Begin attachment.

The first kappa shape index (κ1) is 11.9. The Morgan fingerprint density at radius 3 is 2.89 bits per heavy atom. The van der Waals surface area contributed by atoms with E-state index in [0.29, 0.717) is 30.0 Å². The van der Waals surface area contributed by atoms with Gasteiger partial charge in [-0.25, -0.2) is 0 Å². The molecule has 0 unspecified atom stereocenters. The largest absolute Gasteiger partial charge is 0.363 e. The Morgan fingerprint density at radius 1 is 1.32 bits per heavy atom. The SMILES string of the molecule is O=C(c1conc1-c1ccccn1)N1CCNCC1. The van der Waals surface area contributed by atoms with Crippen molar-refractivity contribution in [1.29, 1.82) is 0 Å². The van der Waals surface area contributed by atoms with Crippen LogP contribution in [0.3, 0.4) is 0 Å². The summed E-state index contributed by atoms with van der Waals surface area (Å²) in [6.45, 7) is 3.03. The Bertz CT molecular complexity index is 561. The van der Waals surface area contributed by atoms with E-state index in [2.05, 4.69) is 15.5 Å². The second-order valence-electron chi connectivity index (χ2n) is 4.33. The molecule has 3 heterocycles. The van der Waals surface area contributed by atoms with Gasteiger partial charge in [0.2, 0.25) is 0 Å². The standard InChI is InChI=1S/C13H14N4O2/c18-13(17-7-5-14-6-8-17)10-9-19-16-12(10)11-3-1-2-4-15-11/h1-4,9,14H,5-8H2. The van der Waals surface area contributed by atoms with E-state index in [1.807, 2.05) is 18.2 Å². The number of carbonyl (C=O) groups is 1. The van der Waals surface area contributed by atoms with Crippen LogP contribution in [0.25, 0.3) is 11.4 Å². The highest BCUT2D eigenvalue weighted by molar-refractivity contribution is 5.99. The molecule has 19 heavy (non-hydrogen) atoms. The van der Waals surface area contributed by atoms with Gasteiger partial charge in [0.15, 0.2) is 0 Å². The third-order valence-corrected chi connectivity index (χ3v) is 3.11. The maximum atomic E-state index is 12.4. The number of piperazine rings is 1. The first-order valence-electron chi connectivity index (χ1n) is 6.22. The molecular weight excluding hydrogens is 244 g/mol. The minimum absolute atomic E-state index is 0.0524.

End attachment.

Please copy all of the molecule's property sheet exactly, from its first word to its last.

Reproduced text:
The first kappa shape index (κ1) is 11.9. The Morgan fingerprint density at radius 3 is 2.89 bits per heavy atom. The van der Waals surface area contributed by atoms with E-state index in [0.29, 0.717) is 30.0 Å². The van der Waals surface area contributed by atoms with Gasteiger partial charge in [-0.25, -0.2) is 0 Å². The molecule has 0 unspecified atom stereocenters. The largest absolute Gasteiger partial charge is 0.363 e. The Morgan fingerprint density at radius 1 is 1.32 bits per heavy atom. The SMILES string of the molecule is O=C(c1conc1-c1ccccn1)N1CCNCC1. The van der Waals surface area contributed by atoms with Crippen molar-refractivity contribution in [1.29, 1.82) is 0 Å². The van der Waals surface area contributed by atoms with Crippen LogP contribution in [0.3, 0.4) is 0 Å². The summed E-state index contributed by atoms with van der Waals surface area (Å²) in [6.45, 7) is 3.03. The Bertz CT molecular complexity index is 561. The van der Waals surface area contributed by atoms with E-state index in [2.05, 4.69) is 15.5 Å². The second-order valence-electron chi connectivity index (χ2n) is 4.33. The molecule has 3 heterocycles. The van der Waals surface area contributed by atoms with Gasteiger partial charge in [0.2, 0.25) is 0 Å². The standard InChI is InChI=1S/C13H14N4O2/c18-13(17-7-5-14-6-8-17)10-9-19-16-12(10)11-3-1-2-4-15-11/h1-4,9,14H,5-8H2. The van der Waals surface area contributed by atoms with E-state index in [1.807, 2.05) is 18.2 Å². The number of carbonyl (C=O) groups is 1. The van der Waals surface area contributed by atoms with Crippen LogP contribution in [0.25, 0.3) is 11.4 Å². The highest BCUT2D eigenvalue weighted by molar-refractivity contribution is 5.99. The molecule has 19 heavy (non-hydrogen) atoms. The van der Waals surface area contributed by atoms with Gasteiger partial charge in [0.15, 0.2) is 0 Å². The third-order valence-corrected chi connectivity index (χ3v) is 3.11. The maximum atomic E-state index is 12.4. The number of piperazine rings is 1. The first-order valence-electron chi connectivity index (χ1n) is 6.22. The molecular weight excluding hydrogens is 244 g/mol. The minimum absolute atomic E-state index is 0.0524.